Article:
Mothers have fed their babies formulas for years. In the past, evaporated milk was the main component of formula. Doctors would recommend various additions to it in an attempt to make the formula more complete.
Many different types of baby formula are available. Formula manufacturers continually improve their products, trying to make them closer to breast milk. A number of special formulas are also available for babies with certain health problems.
Most formulas use nonfat cow's milk as their base and source of protein. Many different fat sources are used: Soy, coconut, and corn are the most common. Various vitamins, minerals, and trace elements are also added. There is, however, no way to duplicate the antibodies found in breast milk.
For babies with a milk allergy or intolerance, formulas are available with soy protein in place of nonfat cow's milk as the main source of protein.
Babies with digestive problems or acute, severe diarrhea often need formulas that are very easy to digest and absorb. These formulas use casein as their protein source. They are usually used for only a few days, until the baby recovers from the diarrhea.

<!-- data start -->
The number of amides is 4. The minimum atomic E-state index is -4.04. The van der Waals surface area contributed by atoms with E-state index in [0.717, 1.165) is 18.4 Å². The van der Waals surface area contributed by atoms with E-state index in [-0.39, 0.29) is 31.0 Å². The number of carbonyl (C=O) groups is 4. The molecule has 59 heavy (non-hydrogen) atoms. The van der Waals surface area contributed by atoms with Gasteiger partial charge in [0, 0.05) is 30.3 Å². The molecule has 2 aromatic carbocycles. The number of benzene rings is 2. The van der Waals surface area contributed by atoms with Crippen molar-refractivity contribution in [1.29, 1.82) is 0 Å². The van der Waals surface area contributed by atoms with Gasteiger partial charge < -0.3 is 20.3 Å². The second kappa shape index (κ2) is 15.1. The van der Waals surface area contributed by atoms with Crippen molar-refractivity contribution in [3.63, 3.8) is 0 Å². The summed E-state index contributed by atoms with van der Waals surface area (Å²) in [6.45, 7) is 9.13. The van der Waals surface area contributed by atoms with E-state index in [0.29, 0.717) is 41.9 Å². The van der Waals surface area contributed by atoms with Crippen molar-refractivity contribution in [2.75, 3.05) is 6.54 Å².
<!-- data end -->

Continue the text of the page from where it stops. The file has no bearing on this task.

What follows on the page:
Selecting a Formula
All the milk-based formulas currently available are similar in composition and nutrient value, with only minor differences between them. Despite this, some babies seem to do better on one milk-based formula than on another. If your baby has gas, vomiting, or bowel problems with one formula, consult your doctor regarding a possible change in formula.
Most formulas are available either with or without supplemental iron. The iron is necessary to prevent iron deficiency. The American Academy of Pediatrics recommends iron-supplemented formulas only.
Through television and print advertising, formula manufacturers encourage use of their brand of formula. The American Academy of Pediatrics opposes this type of advertising because your doctor is best suited to help you decide which formula is best for your baby if you do not breastfeed.
Formulas come in three forms: ready-to-feed, concentrate, and powder. All three forms contain the same protein, fats, and other nutrients. The type you select is a matter of price and convenience. The most convenient, but most expensive, is the ready-to-feed in individual baby bottles or quart cans. The powder and concentrate are less expensive but can be more of a hassle to use.